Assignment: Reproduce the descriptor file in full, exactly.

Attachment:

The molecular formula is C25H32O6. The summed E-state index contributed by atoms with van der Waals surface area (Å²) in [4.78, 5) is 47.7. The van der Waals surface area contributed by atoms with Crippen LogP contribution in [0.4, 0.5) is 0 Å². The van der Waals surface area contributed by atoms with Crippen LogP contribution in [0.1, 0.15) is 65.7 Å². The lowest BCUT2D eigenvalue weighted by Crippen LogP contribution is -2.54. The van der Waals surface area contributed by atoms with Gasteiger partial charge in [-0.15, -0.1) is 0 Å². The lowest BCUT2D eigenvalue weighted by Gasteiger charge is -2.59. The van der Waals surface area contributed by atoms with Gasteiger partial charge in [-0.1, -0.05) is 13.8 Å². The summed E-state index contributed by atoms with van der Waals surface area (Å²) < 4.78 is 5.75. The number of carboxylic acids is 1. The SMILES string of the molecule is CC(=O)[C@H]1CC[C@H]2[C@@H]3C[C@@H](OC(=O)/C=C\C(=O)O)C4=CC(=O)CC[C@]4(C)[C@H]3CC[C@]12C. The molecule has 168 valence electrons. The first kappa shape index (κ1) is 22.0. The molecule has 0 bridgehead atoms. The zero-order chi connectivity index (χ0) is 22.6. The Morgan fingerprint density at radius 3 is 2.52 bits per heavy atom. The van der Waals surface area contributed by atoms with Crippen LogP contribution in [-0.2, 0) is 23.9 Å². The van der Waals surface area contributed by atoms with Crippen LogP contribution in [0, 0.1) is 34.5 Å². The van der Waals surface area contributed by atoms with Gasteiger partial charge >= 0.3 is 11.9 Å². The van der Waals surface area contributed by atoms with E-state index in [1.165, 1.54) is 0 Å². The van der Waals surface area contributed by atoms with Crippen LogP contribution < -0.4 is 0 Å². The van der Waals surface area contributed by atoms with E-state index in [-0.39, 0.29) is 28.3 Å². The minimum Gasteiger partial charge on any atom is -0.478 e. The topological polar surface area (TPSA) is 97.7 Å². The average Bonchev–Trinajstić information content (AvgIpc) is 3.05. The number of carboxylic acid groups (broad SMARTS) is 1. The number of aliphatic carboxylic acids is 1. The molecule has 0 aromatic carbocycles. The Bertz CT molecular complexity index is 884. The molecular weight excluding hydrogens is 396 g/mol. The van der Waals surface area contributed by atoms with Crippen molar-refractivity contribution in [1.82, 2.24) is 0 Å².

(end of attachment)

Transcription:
The molecular formula is C25H32O6. The summed E-state index contributed by atoms with van der Waals surface area (Å²) in [4.78, 5) is 47.7. The van der Waals surface area contributed by atoms with Crippen LogP contribution in [0.4, 0.5) is 0 Å². The van der Waals surface area contributed by atoms with Crippen LogP contribution in [0.1, 0.15) is 65.7 Å². The lowest BCUT2D eigenvalue weighted by Crippen LogP contribution is -2.54. The van der Waals surface area contributed by atoms with Gasteiger partial charge in [-0.15, -0.1) is 0 Å². The lowest BCUT2D eigenvalue weighted by Gasteiger charge is -2.59. The van der Waals surface area contributed by atoms with Gasteiger partial charge in [-0.1, -0.05) is 13.8 Å². The summed E-state index contributed by atoms with van der Waals surface area (Å²) < 4.78 is 5.75. The number of carboxylic acids is 1. The SMILES string of the molecule is CC(=O)[C@H]1CC[C@H]2[C@@H]3C[C@@H](OC(=O)/C=C\C(=O)O)C4=CC(=O)CC[C@]4(C)[C@H]3CC[C@]12C. The molecule has 168 valence electrons. The first kappa shape index (κ1) is 22.0. The molecule has 0 bridgehead atoms. The zero-order chi connectivity index (χ0) is 22.6. The Morgan fingerprint density at radius 3 is 2.52 bits per heavy atom. The van der Waals surface area contributed by atoms with Crippen LogP contribution in [-0.2, 0) is 23.9 Å². The van der Waals surface area contributed by atoms with Crippen LogP contribution in [0, 0.1) is 34.5 Å². The van der Waals surface area contributed by atoms with Gasteiger partial charge >= 0.3 is 11.9 Å². The van der Waals surface area contributed by atoms with E-state index in [1.165, 1.54) is 0 Å². The van der Waals surface area contributed by atoms with Crippen LogP contribution < -0.4 is 0 Å². The van der Waals surface area contributed by atoms with E-state index in [-0.39, 0.29) is 28.3 Å². The minimum Gasteiger partial charge on any atom is -0.478 e. The topological polar surface area (TPSA) is 97.7 Å². The average Bonchev–Trinajstić information content (AvgIpc) is 3.05. The number of carboxylic acid groups (broad SMARTS) is 1. The number of aliphatic carboxylic acids is 1. The molecule has 0 aromatic carbocycles. The Bertz CT molecular complexity index is 884. The molecular weight excluding hydrogens is 396 g/mol. The van der Waals surface area contributed by atoms with Crippen molar-refractivity contribution in [1.82, 2.24) is 0 Å².